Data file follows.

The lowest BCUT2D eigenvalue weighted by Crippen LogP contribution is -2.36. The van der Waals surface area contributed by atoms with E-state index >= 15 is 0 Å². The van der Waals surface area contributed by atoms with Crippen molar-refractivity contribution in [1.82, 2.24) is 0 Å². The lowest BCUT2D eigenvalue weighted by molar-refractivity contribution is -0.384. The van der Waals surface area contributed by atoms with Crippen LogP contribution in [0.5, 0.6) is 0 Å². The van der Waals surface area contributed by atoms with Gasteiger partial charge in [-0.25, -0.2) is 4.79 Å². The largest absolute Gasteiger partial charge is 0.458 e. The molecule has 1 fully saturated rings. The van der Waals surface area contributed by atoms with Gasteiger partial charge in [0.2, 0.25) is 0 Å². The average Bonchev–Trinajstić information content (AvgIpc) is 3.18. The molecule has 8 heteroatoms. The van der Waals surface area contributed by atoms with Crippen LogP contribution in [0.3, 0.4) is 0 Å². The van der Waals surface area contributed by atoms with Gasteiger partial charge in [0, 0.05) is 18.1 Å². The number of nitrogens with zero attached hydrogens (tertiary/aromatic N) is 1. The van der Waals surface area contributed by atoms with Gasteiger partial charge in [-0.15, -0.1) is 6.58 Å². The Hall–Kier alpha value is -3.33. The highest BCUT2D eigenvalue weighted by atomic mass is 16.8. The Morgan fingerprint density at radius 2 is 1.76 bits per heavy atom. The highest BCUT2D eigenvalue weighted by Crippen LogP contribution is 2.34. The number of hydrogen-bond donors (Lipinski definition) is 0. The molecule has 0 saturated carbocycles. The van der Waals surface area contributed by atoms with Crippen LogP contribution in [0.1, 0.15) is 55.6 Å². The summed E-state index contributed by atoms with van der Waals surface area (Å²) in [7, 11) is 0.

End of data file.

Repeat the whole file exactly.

The lowest BCUT2D eigenvalue weighted by Crippen LogP contribution is -2.36. The van der Waals surface area contributed by atoms with E-state index >= 15 is 0 Å². The van der Waals surface area contributed by atoms with Crippen molar-refractivity contribution in [1.82, 2.24) is 0 Å². The lowest BCUT2D eigenvalue weighted by molar-refractivity contribution is -0.384. The van der Waals surface area contributed by atoms with Crippen LogP contribution in [0.5, 0.6) is 0 Å². The van der Waals surface area contributed by atoms with Gasteiger partial charge in [-0.25, -0.2) is 4.79 Å². The largest absolute Gasteiger partial charge is 0.458 e. The molecule has 1 fully saturated rings. The van der Waals surface area contributed by atoms with Gasteiger partial charge in [0.2, 0.25) is 0 Å². The average Bonchev–Trinajstić information content (AvgIpc) is 3.18. The molecule has 8 heteroatoms. The van der Waals surface area contributed by atoms with Crippen LogP contribution in [0.3, 0.4) is 0 Å². The van der Waals surface area contributed by atoms with Gasteiger partial charge in [0, 0.05) is 18.1 Å². The number of nitrogens with zero attached hydrogens (tertiary/aromatic N) is 1. The van der Waals surface area contributed by atoms with Gasteiger partial charge in [-0.15, -0.1) is 6.58 Å². The Hall–Kier alpha value is -3.33. The highest BCUT2D eigenvalue weighted by atomic mass is 16.8. The Morgan fingerprint density at radius 2 is 1.76 bits per heavy atom. The highest BCUT2D eigenvalue weighted by Crippen LogP contribution is 2.34. The number of hydrogen-bond donors (Lipinski definition) is 0. The molecule has 0 saturated carbocycles. The van der Waals surface area contributed by atoms with Crippen LogP contribution in [0.1, 0.15) is 55.6 Å². The summed E-state index contributed by atoms with van der Waals surface area (Å²) in [7, 11) is 0.